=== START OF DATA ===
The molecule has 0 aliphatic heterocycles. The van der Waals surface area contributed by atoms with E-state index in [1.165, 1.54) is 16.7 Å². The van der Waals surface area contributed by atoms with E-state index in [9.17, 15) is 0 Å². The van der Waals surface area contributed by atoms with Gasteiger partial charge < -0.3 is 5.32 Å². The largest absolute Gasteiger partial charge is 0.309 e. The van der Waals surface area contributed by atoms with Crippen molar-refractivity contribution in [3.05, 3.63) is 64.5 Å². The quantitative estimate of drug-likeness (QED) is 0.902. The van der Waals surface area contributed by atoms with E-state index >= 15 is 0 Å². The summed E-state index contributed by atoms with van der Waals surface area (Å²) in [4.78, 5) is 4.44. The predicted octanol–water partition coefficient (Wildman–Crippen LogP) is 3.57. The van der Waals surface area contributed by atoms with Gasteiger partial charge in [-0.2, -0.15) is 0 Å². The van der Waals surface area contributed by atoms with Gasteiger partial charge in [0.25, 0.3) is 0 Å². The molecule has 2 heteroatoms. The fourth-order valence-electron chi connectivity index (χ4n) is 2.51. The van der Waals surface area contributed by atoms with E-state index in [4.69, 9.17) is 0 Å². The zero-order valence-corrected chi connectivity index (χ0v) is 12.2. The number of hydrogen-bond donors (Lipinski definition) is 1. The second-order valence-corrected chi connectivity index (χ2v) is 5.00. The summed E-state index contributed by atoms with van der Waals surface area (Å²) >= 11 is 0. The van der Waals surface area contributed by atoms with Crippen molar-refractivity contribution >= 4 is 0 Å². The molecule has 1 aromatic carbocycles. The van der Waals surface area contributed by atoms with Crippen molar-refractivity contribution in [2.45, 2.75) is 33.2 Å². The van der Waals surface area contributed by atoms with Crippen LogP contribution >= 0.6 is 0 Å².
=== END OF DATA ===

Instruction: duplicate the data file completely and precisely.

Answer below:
The molecule has 0 aliphatic heterocycles. The van der Waals surface area contributed by atoms with E-state index in [1.165, 1.54) is 16.7 Å². The van der Waals surface area contributed by atoms with E-state index in [9.17, 15) is 0 Å². The van der Waals surface area contributed by atoms with Gasteiger partial charge < -0.3 is 5.32 Å². The largest absolute Gasteiger partial charge is 0.309 e. The van der Waals surface area contributed by atoms with Crippen molar-refractivity contribution in [3.05, 3.63) is 64.5 Å². The quantitative estimate of drug-likeness (QED) is 0.902. The van der Waals surface area contributed by atoms with E-state index >= 15 is 0 Å². The summed E-state index contributed by atoms with van der Waals surface area (Å²) in [4.78, 5) is 4.44. The predicted octanol–water partition coefficient (Wildman–Crippen LogP) is 3.57. The van der Waals surface area contributed by atoms with Gasteiger partial charge in [-0.2, -0.15) is 0 Å². The van der Waals surface area contributed by atoms with Gasteiger partial charge in [0.25, 0.3) is 0 Å². The molecule has 2 heteroatoms. The fourth-order valence-electron chi connectivity index (χ4n) is 2.51. The van der Waals surface area contributed by atoms with E-state index in [4.69, 9.17) is 0 Å². The zero-order valence-corrected chi connectivity index (χ0v) is 12.2. The number of hydrogen-bond donors (Lipinski definition) is 1. The second-order valence-corrected chi connectivity index (χ2v) is 5.00. The summed E-state index contributed by atoms with van der Waals surface area (Å²) >= 11 is 0. The van der Waals surface area contributed by atoms with Crippen molar-refractivity contribution >= 4 is 0 Å². The molecule has 1 aromatic carbocycles. The van der Waals surface area contributed by atoms with Crippen molar-refractivity contribution in [2.45, 2.75) is 33.2 Å². The van der Waals surface area contributed by atoms with Crippen LogP contribution >= 0.6 is 0 Å².